The squeeze machine is known by many names, e.g., hug machine or hug box. I prefer calling it the squeeze machine to prevent confusion whenever I ask one of our children for a hug. The device was invented by Temple Grandin sometime around the 1960’s. We have one within a school setting where kids within the autistic spectrum learn about life skills. I have recommended its use, along with a therapy swing, in areas that may challenge our patients, e.g. immediately adjacent to our dental clinic. In previous blogs I have written about sensory problems in autism as well as their possible causation (https://corticalchauvinism.wordpress.com/2013/01/29/what-causes-the-mayor-symptoms-of-autism-part-1/). It seems that using pressure may help kids desensitize themselves, and gain better knowledge about the position of their body in space. There is very little in terms of research on the squeeze machine. One of the more knowledgeable individuals that I know in this regard is Margaret Creedon. I have invited her to provide a few words in this blog about the squeeze machine.
The Squeeze Machine by Margaret P. Creedon, Ph.D.
Margaret Creedon during a recent symposium at the Academy at St. Andrews. Dr. Creedon is a Fellow in the American Academy of Clinical Psychology; member of the Panel of Professional Advisors for the Autism Society of America; former attending staff at the Michael Reese Hospital in Chicago and director of the school and research at the Developmental Institute; early intervention specialist; and consultant to families and schools nationally and internationally, the Department of Education in Ireland. Currently she is a consultant for the Autism Research Institute and adjunct teaching faculty, DePaul University.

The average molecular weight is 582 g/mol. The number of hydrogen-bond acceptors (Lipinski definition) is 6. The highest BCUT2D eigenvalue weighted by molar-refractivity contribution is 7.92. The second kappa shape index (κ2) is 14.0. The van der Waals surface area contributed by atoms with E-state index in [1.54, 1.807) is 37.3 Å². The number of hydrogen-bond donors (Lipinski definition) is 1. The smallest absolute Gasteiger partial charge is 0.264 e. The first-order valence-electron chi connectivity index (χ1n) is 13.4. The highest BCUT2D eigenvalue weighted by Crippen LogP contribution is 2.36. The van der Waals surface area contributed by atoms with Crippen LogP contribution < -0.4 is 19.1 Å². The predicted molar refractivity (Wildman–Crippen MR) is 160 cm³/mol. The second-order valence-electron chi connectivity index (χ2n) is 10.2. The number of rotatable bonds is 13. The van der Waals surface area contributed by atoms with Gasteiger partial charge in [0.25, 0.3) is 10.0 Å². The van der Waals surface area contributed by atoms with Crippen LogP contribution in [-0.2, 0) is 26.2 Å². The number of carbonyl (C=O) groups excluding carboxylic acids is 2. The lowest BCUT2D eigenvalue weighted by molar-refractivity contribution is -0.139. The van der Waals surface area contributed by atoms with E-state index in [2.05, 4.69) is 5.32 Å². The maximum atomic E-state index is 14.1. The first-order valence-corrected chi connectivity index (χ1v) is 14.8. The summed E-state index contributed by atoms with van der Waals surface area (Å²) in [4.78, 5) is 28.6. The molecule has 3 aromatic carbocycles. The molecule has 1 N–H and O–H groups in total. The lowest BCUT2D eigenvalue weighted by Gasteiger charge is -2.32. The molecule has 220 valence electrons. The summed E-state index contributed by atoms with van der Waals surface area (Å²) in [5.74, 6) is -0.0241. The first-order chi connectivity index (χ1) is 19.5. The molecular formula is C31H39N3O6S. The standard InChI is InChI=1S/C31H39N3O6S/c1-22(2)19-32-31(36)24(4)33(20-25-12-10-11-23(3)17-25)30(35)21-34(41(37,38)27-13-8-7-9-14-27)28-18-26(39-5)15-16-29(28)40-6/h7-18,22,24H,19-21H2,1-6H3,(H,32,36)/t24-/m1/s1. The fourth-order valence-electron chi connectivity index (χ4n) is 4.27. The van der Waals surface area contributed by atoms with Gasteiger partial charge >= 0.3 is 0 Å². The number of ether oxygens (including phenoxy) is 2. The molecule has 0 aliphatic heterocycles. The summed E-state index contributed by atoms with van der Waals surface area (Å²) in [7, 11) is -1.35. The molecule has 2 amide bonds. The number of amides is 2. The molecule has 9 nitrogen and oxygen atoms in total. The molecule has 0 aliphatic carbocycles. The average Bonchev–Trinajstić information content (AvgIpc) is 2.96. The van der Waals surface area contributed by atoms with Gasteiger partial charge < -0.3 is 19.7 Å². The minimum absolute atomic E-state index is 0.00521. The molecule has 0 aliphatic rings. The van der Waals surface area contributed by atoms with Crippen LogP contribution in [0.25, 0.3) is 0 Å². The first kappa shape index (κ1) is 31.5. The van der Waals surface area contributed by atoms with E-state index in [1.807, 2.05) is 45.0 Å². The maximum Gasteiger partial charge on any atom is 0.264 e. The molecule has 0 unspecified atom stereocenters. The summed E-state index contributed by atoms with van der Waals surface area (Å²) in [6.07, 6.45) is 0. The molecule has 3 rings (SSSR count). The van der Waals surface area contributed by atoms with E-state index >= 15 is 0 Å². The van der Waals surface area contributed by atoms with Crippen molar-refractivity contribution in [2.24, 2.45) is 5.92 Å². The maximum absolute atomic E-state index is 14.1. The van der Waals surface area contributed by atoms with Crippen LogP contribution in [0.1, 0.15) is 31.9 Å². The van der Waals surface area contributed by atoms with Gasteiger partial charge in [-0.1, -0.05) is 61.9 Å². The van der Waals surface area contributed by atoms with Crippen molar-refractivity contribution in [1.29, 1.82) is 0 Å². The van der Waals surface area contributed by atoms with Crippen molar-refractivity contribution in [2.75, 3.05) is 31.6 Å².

The Squeeze Machine, also known as Temple Grandin’s Hug Machine is a device a person uses to help themselves moderate or increase their tolerance to stresses and reduce defensiveness. Some individuals with sensory processing and autism spectrum disorders can be overwhelmed with anxiety or panic; some can seek out intense contact experiences that can too be problematic. Applying deeper but safe pressure in slowly applied units for a 5 to 15 minute period can be soothing with extended calming or focusing for extended periods. Results also depend on environmental circumstances as well as the person’s history in using the equipment. Developmentally, surges in hormones or growth changes in body style and image can also present internal sensations that’s adds to managing everyday tasks.
The squeeze machine as developed by Temple Grandin has two hinged plywood sideboards covered by padding. When the sideboards close on a subject inside the machine he/she will feel deep pressure. The user is in control of ho much and how long the pressure is applied. The machine is recommended for children 5 ears of age and older and for subjects who weigh less than 250 pounds.
While its appearance may at first seem imposing or confining, it is a stable personal space that is very safe to use and is at each person’s own direction. The application of firm and positive contact that is consistent has the advantage over some other techniques involving some assistance with mats, struggling with materials or even others, etc. While some elements of anyone’s day can be unpredictable or demanding, the increased challenges of some touch or the push-pull of social contact can not only contribute to stress responses but impact social and learning activities. Studies completed at Michael Reese Hospital in Chicago demonstrated changes in improved fine motor task competency, reduction of extraneous or repetitive movements, decreased direct physical contact with negative effects and some increase in using words and accepting social touch.
The most outstanding element of using this particular device is that the individual controls the rhythm and pacing of the contact at each session related to their state on entry. Being able to exercise control on one’s environment to facilitate one ‘s own internal state provides a self learning and esteem experience when one would otherwise feel out of control if not more vulnerable.